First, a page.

Tom Dochat reported on May 5, 2006 in the Patriot-News that Governor Ed Rendell signed two bills into law that are “designed to protect property owners from government seizures of property for the benefit of commercial developers”.  Senate Bill 881 prohibits the use of eminent domain to convey private property to commercial entitites unless the property is blighted.  House Bill 2054 addresses condemnation procedures and compensation.  Bill limits property seizures for commercial developers.

Asher Hawkins reports in The Legal Intelligencer on the first “State of the Court” report issued by the Pennsylvania Supreme Court in 20 years. Pa. Supreme Court Releases ‘State of the Court’ Report, 5/2/2006 Legal Intelligencer 1.

Although almost all of the coverage of the proposed marriage amendment to the Pennsylvania Constitution has been letters to the editor, pro and con, there have also been news stories covering the proposal.  See Anne Dobson, Gay-marriage bill could face Pa. vote, DailyPennsylvanian.com, 4/14/2006.

Diane Mastrull and Amy Worden report in the Philadelphia Inquirer on final Pennsylvania Senate approval of restrictions on the use of eminent domain.  Limits for Pa.’s eminent domain, 4/26/2006.

Brad Bumstead reports in the Tribune Review on Tuesday, 4/25/2006, concerning the ruling by Commonwealth Court that the Pennsylvania Auditor General lacks authority under the State Constitution to conduct an audit of the Legislature’s discretionary spending account.  Court defeats audit.

Bob Warner reported in the Philadelphia Daily News–www.philly.com–that former Pennsylvania Supreme Court Justice Russell Nigro is considering running for the Court’s open seat in the 2007 election, “I’m probably more inclined to run than not to run…Part of it is that so many people have told me I got screwed.”  Nigro mulls new high court run. 4/11/2006.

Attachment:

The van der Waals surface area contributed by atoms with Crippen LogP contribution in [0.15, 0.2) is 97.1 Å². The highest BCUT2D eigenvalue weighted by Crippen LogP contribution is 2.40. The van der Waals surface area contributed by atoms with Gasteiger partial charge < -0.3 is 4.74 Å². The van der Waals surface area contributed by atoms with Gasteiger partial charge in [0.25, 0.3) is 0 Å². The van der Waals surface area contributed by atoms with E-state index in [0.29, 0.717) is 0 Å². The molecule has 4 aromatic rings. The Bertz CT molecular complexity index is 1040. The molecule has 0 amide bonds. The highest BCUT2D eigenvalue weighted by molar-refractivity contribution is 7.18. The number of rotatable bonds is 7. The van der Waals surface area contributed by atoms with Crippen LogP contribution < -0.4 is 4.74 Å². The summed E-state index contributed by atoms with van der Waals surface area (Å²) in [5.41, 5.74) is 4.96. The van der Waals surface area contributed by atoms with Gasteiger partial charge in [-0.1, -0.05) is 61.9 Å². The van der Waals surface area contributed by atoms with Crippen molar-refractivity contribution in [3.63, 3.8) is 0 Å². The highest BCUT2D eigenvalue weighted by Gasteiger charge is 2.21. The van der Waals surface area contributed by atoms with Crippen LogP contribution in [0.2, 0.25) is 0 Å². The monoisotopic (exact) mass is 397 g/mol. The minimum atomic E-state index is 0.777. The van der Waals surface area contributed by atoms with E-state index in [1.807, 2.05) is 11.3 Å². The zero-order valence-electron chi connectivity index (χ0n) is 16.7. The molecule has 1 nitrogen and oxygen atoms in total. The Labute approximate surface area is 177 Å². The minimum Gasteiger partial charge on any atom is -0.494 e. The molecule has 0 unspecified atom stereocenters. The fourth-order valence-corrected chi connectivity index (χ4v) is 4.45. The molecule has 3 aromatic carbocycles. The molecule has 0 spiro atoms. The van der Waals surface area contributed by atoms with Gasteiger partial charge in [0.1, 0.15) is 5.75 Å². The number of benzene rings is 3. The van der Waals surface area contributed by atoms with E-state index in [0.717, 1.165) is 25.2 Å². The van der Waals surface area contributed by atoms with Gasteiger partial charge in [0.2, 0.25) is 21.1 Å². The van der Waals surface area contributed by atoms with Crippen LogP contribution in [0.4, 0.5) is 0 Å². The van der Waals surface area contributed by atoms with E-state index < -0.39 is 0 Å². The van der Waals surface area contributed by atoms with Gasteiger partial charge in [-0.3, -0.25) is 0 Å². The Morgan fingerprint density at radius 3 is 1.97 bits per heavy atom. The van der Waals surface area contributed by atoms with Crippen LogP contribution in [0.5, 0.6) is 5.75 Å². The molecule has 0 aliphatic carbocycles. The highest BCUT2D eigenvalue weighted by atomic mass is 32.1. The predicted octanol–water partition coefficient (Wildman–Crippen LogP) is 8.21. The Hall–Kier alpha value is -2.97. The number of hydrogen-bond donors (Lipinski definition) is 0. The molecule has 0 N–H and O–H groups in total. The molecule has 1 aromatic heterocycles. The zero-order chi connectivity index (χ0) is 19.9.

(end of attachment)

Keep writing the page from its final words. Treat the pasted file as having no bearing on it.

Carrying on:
Brad Bumstead reported in the Pittsburgh Tribune Review on the April 4, 2006 arguments in the Pennsylvania Supreme Court concerning the repeal of last summer’s pay raise.  $21,000 conflict facing judges, 4/5/2006.

It was widely reported on Thursday, March 16, 2006, that Governor Rendell imposed lobbyist disclosure rules by executive order on persons seeking to lobby executive branch officials.  Pennsylvania’s lobbyist disclosure law was overturned by the State Supreme Court in  2002 as a violation of the court’s exclusive power to regulate the practice of law.  Since then the State Senate has been the only branch of government in Pennsylvania to regulate lobbyists.

An editorial in the Pittsburgh Tribune Review on Thursday, March 16, 2006, criticized the Pennsylvania Supreme Court for ignoring Art. I, section 7 of the Pennsylvania Constitution in issuing an order allowing the Attorney General’s Office to examine four Lancaster Newspapers Inc. computers. The investigation involves allegations that Lancaster Coroner G. Gary Kirchner gave his password to reporters with the Lancaster Intelligencer Journal. No criminal charges have been filed against anyone in the case.

It was widely reported in the media on Tuesday, March 7, 2006 that a brief filed in the Pennsylvania Supreme Court by State Treasurer Bob Casey conceded that the pay raise passed by the legislature in July 2005 violated sections of the Pennsylvania Constitution.  Casey is a defendant in a lawsuit challenging the pay raise filed by Gene Stilp, which is now pending in the Pennsylvania Supreme Court.